Thoughts on Trying
A few months ago, I shared some thoughts on my Instagram as I started to post on my page more often. I've been thinking more and more about it lately, and I wanted to expand on my thoughts on the blog today.
As any former gifted kid can tell you, it's a blessing and a curse to be "advanced" at a young age. I was always above grade level, and as a result I never had to try in school. It wasn't until late high school and into college that I found myself having to study at all or work hard to pass a class. And because I had no experience, I found it incredibly frustrating, difficult and honestly, awful.
This isn't a brag, by the way. I think it's just the way my brain was formed. I'm just saying all of this to give you some background.
Because I'm not good at trying. I don't mean doing things, I'm great at doing things. But trying... Really putting yourself out there, giving it your all, leaving it all on the field, *insert generic euphemism here*. It's not my strong suit. It doesn't come naturally, and I didn't really *ahem* try to develop it.
When I was in college, I wanted to be a scientist.
I went in as a biology major, and I started on the prerequisite courses. One class I had to face was chemistry, something which I honestly had very limited experience with. I took it my sophomore year in high school, but my teacher was out on maternity leave most of the year and I can't say I retained much from the worksheets doled out by the substitute. I spent the other three years in high school taking biology (yes, three years of it), and I fell in love.
I loved it so much, I wanted to make it my career. And one thing stood in my way: chemistry classes.
I fell behind so quickly. Things that were introduced as basics were like a foreign language to me, or worse, like an alien language not even from this planet. And it paralyzed me.
Instead of doing what I should've done - gone to tutoring, talked to the professor, completed all the extra homework - I panicked. I still remember the feeling every time I logged in to do an online assignment, and it still makes my stomach sink to this day.
As awful as this sounds, I didn't know how to be bad at something. I didn't know how to fail, and so I stopped trying. And I got my first and only D in a class, lost my scholarship for the semester, and changed majors. On top of all that, I had to retake chemistry just to get my scholarship back and raise my GPA.
I still remember the way it felt to fail so miserably.
The feeling of that D haunts me to this day. The phone call to my parents to tell them I was going to lose my scholarship was a nightmare for me --- made even worse by the fact that my parents are incredibly kind, understanding and supportive.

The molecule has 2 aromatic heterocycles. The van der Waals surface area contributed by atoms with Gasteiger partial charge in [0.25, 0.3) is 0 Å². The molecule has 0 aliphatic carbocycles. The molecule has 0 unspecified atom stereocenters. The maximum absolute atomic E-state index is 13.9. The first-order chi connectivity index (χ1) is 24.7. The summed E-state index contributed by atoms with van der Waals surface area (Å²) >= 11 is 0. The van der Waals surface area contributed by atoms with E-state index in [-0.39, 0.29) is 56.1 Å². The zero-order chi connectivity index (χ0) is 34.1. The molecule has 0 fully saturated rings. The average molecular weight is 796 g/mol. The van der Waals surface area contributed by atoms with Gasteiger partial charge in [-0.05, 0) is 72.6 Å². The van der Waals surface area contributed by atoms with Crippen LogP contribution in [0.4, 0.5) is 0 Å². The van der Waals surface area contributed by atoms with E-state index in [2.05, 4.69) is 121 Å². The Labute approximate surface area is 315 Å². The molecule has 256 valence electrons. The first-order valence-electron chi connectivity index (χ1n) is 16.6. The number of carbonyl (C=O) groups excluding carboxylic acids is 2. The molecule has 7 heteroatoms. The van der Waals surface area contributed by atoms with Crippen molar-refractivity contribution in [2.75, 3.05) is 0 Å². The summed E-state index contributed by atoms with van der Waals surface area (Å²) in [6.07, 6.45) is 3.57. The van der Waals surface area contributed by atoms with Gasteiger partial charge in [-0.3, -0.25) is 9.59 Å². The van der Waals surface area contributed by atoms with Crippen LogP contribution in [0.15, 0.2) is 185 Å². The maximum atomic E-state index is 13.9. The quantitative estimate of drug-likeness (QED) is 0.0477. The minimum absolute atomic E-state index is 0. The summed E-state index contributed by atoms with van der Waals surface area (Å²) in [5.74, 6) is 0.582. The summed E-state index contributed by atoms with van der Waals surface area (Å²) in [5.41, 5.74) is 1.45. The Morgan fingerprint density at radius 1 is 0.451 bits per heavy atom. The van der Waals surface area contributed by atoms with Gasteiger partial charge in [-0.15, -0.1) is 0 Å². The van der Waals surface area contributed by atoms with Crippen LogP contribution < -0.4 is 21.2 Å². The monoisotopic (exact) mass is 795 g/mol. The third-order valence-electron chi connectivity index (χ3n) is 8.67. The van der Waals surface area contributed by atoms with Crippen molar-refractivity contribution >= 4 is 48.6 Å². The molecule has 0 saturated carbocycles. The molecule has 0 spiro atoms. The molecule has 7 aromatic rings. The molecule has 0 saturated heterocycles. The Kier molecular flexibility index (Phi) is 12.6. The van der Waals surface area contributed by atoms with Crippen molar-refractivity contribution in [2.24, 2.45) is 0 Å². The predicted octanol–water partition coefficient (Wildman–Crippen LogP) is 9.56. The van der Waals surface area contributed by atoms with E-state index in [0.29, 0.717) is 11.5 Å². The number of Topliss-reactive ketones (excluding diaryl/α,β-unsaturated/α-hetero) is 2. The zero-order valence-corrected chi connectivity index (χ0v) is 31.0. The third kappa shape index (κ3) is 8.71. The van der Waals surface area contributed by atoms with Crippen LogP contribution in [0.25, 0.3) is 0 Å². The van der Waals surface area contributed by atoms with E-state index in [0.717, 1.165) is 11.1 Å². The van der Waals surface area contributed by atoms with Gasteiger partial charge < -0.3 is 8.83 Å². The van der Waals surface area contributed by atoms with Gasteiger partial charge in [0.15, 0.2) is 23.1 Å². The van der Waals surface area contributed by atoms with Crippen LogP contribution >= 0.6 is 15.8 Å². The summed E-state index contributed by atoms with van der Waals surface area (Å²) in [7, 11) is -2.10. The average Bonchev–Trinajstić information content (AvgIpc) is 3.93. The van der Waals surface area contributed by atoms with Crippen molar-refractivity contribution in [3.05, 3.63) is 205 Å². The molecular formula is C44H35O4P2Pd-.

The lesson I internalized was this: If you never try, you can never fail like this again.
If you take easier classes, you won't be pushed as hard, but you will also never risk feeling this way again.
And look, I think I ended up in the right career for me. I honestly do love PR, I love my current job, I love that I get to be creative every day. I still love spending time in nature, a good David Attenborough documentary, and reading science-y books. And even though my path here was paved by failure, I think I ended up where I belong.
With that disclaimer out of the way, I do sometimes wonder what could've happened if...
If I had actually tried.
That brings me to my writing.
I stared this blog in 2019 because I love to write. I wanted to share it with the world and that required some vulnerability, effort and self-promotion. But to be honest, I didn't really try that much.
Or I would try for like a week and then stop... and then start again.
It would be easier to accept my own inconsistency than it would be to accept that people just didn't want to read what I'm writing. If I really gave it my all, and then failed, that would be like a blow to me personally.
But then, I don't know, something changed.
As I wrote in the aforementioned Instagram post, part of it was Erick challenging me/inspiring me to do better. Part of it was probably therapy, to be honest, and feeling more self-assured. Part of it also was taking the pressure off myself, letting myself do it because it's fun and I love it, and not because I have to meet some arbitrary goal or meet self-imposed deadlines.
The more I tried, the more fun I had and the more creative I felt. I once thought I'd run out of ideas for my Instagram content, but the more work I put into it, the more ideas come to me. It's just fun now, and that, I think, is a victory.
All of this is just to say, I know how hard it can be to put yourself out there.
And in our world, I know how much it feels like you're always behind. You feel like you don't have enough followers, you're not monetizing something properly, you're not good enough compared to everyone else.
I'm just encouraging you to go for it. Do the thing because you want to or because you love it, and give it your all without regard to what other people will think.
Because the thing is, we love it when other people do that stuff. I love when my friends share things they've written, songs they've recorded, videos they've produced.... I love it all. I love when people share their creativity with the world, it's awesome! I bet you love it too.
So why don't you try sharing some of that positive energy with yourself? Because I really think, if you're your own number one fan, nothing else really matters.
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